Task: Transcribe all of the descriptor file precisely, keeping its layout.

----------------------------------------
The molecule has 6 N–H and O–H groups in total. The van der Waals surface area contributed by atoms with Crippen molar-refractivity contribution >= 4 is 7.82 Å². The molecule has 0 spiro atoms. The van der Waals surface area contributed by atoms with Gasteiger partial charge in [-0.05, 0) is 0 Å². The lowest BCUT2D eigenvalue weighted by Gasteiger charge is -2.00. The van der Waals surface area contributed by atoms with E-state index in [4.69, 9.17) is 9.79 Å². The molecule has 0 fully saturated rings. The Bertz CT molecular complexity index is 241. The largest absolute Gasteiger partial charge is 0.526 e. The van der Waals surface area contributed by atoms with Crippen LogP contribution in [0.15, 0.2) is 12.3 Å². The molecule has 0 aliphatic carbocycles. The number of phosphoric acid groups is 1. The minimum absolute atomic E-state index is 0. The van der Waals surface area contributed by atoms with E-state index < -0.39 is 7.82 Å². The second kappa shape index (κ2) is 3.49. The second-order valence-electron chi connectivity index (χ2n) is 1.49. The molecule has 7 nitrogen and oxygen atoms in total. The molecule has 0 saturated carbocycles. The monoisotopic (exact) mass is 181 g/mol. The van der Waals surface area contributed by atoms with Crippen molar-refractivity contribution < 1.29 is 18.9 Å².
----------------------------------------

The molecule has 6 N–H and O–H groups in total. The van der Waals surface area contributed by atoms with Crippen molar-refractivity contribution >= 4 is 7.82 Å². The molecule has 0 spiro atoms. The van der Waals surface area contributed by atoms with Gasteiger partial charge in [-0.05, 0) is 0 Å². The lowest BCUT2D eigenvalue weighted by Gasteiger charge is -2.00. The van der Waals surface area contributed by atoms with E-state index in [4.69, 9.17) is 9.79 Å². The molecule has 0 fully saturated rings. The Bertz CT molecular complexity index is 241. The largest absolute Gasteiger partial charge is 0.526 e. The van der Waals surface area contributed by atoms with Crippen LogP contribution in [0.15, 0.2) is 12.3 Å². The molecule has 0 aliphatic carbocycles. The number of phosphoric acid groups is 1. The minimum absolute atomic E-state index is 0. The van der Waals surface area contributed by atoms with E-state index < -0.39 is 7.82 Å². The second kappa shape index (κ2) is 3.49. The second-order valence-electron chi connectivity index (χ2n) is 1.49. The molecule has 7 nitrogen and oxygen atoms in total. The molecule has 0 saturated carbocycles. The monoisotopic (exact) mass is 181 g/mol. The van der Waals surface area contributed by atoms with Crippen molar-refractivity contribution < 1.29 is 18.9 Å².